SUMMARY OF INVENTION
Antibody-based PET imaging can allow for highly specific imaging of tumors, and potentially indicate patients who may be amenable to treatment with targeted antibody-based therapies. Zirconium-89 is a radioisotope with a relatively long half-life (78 hours) that matches the half-life of antibodies in the blood (50-90 hours), and it is ideal for antibody-based PET imaging. However, when the commonly used chelator DFO is used to radiolabel antibodies with 89Zr, there is an accumulation of radioactivity in the bone, suggesting that the 89Zr is being released in vivo. This accumulation of radioactivity in the bone, a non-target tissue, is unfavorable for patients.
MSK investigators have developed a more robust chelator for 89Zr which could reduce the dose of radiation to nontarget tissues. This chelator, called HOPO, shows efficient binding of 89Zr. In in vivo models of breast cancer, antibodies conjugated to HOPO and radiolabeled with 89Zr show favorable tumor to organ contrast and very low bone uptake.
- Potentially safer chelator for 89Zr antibody-based PET imaging, with decreased non-specific accumulation of radiation in healthy bone tissues compared to the conventionally used chelator DFO
- Allows for favorable tumor-to-organ contrast with 89Zr-labeled antibodies, which facilitates improved PET imaging
- Potential for expanded identification of patients eligible for treatment with targeted antibody therapies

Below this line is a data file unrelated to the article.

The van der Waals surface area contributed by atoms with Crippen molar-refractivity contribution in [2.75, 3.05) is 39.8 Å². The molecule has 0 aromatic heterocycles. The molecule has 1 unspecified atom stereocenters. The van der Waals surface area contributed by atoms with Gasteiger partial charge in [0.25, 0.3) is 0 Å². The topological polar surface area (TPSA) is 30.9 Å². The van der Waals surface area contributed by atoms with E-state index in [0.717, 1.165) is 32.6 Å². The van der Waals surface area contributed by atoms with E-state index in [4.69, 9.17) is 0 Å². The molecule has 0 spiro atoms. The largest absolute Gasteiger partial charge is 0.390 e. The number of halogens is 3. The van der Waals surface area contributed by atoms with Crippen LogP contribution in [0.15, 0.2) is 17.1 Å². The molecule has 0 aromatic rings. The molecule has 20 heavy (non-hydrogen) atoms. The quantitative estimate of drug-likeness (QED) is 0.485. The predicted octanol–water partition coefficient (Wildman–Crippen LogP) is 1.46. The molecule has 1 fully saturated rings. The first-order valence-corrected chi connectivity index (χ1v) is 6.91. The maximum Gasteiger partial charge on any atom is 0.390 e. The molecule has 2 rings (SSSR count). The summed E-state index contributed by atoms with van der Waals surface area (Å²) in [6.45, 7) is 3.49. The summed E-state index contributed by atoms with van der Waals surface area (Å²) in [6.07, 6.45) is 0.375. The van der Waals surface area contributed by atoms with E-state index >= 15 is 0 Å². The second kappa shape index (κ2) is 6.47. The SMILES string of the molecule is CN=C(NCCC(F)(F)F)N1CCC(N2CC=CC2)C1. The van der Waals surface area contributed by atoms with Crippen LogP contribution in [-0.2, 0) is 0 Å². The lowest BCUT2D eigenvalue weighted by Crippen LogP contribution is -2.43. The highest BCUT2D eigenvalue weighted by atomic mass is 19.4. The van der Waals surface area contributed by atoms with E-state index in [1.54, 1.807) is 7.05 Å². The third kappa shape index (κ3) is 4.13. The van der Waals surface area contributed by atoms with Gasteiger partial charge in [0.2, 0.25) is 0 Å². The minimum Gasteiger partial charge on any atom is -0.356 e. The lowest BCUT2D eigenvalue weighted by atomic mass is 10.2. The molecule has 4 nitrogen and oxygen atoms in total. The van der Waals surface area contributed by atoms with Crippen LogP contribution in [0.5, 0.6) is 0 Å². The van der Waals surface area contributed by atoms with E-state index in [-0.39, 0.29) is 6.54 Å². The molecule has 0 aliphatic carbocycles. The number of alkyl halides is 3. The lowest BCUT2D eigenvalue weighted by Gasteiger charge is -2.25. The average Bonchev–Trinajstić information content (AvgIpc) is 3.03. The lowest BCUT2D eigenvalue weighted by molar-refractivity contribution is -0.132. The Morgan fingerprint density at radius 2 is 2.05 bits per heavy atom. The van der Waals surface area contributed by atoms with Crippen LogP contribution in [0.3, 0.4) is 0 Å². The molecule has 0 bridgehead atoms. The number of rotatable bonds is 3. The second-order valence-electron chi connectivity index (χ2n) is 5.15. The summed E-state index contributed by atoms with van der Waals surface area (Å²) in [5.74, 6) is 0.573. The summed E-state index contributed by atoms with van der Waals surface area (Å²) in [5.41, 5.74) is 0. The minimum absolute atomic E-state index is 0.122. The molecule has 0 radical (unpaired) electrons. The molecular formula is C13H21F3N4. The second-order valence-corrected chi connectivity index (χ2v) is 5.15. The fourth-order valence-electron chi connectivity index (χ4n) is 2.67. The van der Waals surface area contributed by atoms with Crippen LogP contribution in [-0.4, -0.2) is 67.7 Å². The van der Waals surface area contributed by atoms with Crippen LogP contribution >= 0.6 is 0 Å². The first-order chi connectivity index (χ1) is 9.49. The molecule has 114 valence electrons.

This bifunctional ligand could be conjugated to any antibody and radiolabeled with 89Zr, for purposes of PET imaging. Such a radiolabeled antibody could enable the evaluation of all malignant lesions in the body (vs. a single lesion by biopsy) when evaluating whether a patient is a candidate for targeted therapy treatment. Therefore, this could allow for identification of additional patients amenable for treatment with targeted therapy. With a more favorable safety profile than the commonly used chelator DFO, its market opportunity could be significant.
Deri M. et al., p‑SCN-Bn-HOPO: A Superior Bifunctional Chelator for 89Zr ImmunoPET. Bioconjugate Chemistry, 2015 Dec 16; 26(12):2579-91. (PubMed ID: 26550847)
STAGE OF DEVELOPMENT
PCT application filed in September 2016
Jason Lewis, PhD, Director, Center for Molecular Imaging and Nanotechnology, Sloan Kettering Institute, MSK
Eileen Flowers, PhD